A late start and slow fade kept Todd Frazier from doing better in the Rookie of the Year balloting, but the Reds’ third baseman still had a fine season, earning $13 in NL-only leagues and $2 in mixed leagues. From the start of May to the end of August, Frazier hit .290/.347/.540 with 18 homers in 369 plate appearances. Among players with at least 450 plate appearances for the season, his .225 overall ISO ranked him 27th overall and sixth among third base qualifiers.
The rest of this article is restricted to Baseball Prospectus Subscribers.
Not a subscriber?
Click here for more information on Baseball Prospectus subscriptions or use the buttons to the right to subscribe and get access to the best baseball content on the web.
The tater trots for May 2: a wild, wild night for all of baseball, with Chipper Jones' walkoff home run the most memorable of the night.
An absolutely wild day in baseball for home runs (and everything else, really). Not only did we have two home runs helping Jered Weaver take a big 9-0 lead en route to his first career no-hitter, we also had wackiness everywhere. Four different players hit two home runs last night, including Chris Johnson and Kyle Seager. Three different players hit walkoff home runs, including ancientold guys like Chipper Jones and Jason Giambi. And then there was the tenth-inning go-ahead homer by Giancarlo Stanton, the sixth home run of the year for Adam Dunn, Edwin Encarnacion's league-leading ninth home run...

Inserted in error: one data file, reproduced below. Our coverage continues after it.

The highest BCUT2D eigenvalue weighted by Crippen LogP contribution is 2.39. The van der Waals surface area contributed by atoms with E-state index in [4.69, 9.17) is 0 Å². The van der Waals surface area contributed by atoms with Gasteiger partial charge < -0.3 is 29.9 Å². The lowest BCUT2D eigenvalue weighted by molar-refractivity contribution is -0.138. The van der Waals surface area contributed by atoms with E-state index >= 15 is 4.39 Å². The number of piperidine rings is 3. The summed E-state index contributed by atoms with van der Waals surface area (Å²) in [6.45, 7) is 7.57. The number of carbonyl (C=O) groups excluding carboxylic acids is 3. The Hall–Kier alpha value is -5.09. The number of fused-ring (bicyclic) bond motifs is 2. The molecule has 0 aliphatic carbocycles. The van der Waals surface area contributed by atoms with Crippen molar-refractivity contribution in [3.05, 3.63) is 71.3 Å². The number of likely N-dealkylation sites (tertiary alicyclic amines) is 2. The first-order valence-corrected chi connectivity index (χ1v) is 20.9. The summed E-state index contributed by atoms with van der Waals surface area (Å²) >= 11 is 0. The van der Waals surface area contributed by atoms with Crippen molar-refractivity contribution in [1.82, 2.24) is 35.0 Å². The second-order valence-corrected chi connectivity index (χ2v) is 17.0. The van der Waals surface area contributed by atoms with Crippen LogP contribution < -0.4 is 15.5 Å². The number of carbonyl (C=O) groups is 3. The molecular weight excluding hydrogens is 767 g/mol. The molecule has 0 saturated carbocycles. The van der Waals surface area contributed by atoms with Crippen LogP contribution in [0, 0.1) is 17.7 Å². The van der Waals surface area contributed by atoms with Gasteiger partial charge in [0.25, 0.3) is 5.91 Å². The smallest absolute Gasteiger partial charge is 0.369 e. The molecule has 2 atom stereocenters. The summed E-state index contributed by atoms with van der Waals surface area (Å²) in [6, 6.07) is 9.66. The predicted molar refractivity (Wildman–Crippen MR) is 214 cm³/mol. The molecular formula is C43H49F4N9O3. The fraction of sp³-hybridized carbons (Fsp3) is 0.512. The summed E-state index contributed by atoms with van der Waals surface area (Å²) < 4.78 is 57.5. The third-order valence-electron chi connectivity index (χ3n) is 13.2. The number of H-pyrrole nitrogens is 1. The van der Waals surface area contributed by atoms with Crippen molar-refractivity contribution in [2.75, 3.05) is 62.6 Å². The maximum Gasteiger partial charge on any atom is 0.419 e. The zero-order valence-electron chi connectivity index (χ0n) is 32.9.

The tater trots for April 12: Morneau and Mauer give Twins fans something to cheer about.